Kurashiki — a town planner’s draft, a cultural geographer’s map of urban growth; from the postwar sprawl typified by the compression of buildings contiguous with highways and railroad tracks, to the painted walls and turrets of Kurashiki Tivoli Park, a children’s storybook theme park, replete with artificial lakes, palaces and a Ferris wheel, to the well-ordered Edo Period (1603-1868) grid of Bikan, the original town.
Bonsai-mura (literally: “Bonsai Village”) is a neighborhood of Omiya, Saitama Prefecture, strongly associated with the cultivation of dwarf trees, which came into existence less by intent than happenstance. Assessing the damage and losses from the 1923 Great Kanto Earthquake, bonsai growers in Tokyo’s Sendagi district decided to, quite literally, uproot and relocate to nearby Saitama.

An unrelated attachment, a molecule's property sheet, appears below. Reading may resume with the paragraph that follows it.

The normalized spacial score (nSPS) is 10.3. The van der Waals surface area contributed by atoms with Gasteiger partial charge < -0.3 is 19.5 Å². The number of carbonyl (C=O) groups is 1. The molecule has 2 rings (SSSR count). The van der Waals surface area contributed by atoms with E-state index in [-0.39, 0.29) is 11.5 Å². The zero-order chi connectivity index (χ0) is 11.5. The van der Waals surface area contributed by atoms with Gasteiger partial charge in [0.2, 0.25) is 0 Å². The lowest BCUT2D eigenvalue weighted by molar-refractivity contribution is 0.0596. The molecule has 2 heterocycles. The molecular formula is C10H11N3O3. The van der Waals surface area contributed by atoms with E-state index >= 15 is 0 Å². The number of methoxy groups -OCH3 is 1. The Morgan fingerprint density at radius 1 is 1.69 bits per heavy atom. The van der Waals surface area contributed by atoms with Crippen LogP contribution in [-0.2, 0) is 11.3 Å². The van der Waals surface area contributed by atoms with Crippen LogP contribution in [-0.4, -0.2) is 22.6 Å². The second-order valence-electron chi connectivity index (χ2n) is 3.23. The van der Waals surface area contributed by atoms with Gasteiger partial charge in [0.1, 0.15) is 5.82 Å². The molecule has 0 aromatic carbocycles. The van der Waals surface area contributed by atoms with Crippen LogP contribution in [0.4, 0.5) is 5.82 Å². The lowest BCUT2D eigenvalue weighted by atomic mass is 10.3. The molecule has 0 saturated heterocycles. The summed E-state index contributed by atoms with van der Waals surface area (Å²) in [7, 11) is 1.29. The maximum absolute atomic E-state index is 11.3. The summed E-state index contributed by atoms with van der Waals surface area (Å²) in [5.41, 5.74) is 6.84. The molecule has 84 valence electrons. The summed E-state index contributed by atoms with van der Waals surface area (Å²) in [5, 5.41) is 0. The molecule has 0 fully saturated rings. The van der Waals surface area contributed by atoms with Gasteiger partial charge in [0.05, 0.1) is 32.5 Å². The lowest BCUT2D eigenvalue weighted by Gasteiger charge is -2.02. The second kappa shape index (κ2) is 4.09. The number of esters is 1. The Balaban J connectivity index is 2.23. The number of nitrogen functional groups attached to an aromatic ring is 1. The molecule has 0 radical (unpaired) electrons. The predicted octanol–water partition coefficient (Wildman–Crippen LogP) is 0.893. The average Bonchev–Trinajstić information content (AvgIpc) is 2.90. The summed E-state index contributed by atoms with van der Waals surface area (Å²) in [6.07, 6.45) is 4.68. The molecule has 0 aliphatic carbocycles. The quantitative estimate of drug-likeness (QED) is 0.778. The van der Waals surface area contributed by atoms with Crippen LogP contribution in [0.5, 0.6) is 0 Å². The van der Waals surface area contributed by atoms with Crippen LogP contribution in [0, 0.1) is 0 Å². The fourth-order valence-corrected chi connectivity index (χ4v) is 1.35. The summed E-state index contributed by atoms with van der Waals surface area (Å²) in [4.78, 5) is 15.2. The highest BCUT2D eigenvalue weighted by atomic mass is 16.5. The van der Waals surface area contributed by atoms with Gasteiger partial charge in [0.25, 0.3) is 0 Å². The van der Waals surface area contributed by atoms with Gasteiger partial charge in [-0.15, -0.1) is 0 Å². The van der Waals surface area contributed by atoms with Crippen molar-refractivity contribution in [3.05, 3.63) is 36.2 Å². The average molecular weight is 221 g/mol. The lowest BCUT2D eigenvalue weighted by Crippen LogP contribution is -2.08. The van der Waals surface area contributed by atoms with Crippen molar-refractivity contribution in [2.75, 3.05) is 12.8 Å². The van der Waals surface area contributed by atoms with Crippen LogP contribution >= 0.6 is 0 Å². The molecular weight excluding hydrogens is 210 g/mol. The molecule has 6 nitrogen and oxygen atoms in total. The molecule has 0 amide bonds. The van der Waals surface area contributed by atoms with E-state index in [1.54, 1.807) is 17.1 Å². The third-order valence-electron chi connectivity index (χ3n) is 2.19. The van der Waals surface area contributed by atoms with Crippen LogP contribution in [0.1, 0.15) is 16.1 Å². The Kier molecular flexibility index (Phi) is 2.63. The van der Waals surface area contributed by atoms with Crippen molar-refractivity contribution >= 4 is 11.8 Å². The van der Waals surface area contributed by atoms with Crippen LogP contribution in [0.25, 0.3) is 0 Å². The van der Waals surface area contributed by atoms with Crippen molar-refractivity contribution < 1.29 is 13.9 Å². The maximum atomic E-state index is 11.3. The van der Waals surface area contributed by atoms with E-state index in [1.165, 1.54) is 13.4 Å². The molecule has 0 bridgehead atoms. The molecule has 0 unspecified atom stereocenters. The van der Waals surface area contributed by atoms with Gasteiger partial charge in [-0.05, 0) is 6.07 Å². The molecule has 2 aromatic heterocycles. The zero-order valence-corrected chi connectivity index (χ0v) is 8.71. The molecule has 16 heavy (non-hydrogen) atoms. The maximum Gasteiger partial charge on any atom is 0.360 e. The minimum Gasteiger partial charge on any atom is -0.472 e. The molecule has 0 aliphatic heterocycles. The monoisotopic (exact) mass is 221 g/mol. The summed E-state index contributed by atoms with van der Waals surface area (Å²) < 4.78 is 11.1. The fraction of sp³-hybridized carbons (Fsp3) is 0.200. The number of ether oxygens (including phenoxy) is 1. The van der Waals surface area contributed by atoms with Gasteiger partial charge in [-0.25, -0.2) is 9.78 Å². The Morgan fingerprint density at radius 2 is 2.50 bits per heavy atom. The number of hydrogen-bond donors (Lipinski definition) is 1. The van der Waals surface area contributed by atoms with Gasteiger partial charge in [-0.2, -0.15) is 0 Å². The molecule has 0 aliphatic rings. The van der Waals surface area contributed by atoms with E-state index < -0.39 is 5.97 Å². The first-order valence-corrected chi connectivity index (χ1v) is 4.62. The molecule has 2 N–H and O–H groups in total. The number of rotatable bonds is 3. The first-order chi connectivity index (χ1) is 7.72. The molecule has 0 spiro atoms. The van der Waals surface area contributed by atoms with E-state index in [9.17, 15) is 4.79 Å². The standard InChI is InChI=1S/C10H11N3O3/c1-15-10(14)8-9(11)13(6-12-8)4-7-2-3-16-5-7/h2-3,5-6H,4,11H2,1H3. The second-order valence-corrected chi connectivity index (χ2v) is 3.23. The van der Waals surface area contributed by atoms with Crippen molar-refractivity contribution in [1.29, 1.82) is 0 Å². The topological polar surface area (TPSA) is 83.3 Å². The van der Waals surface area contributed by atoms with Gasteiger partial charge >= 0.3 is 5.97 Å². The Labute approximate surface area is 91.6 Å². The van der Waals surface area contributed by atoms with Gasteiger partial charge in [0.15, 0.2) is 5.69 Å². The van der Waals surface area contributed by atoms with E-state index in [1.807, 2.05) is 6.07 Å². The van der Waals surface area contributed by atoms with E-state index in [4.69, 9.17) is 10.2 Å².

Kochi sits in the cradle of the southern coast of Shikoku, a city of waving palms and welcoming people. In the Edo Period (1603-1868), it was one of the nation’s most isolated cities, a last port of call before the relative unknown of the Pacific.
A thatched teahouse in the refined Washi-no-Sato area of Ogawamachi town in Saitama Prefecture. Japan has been making "washi" paper for at least 1,300 years, and visitors can try out the ancient craftwork for themselves.
Onlookers wait for a sign of movement at the Atagawa Tropical & Alligator Garden. Atagawa's heyday as a stylish hot-spring resort has long passed, but this quiet spa town still retains a particular southern charm.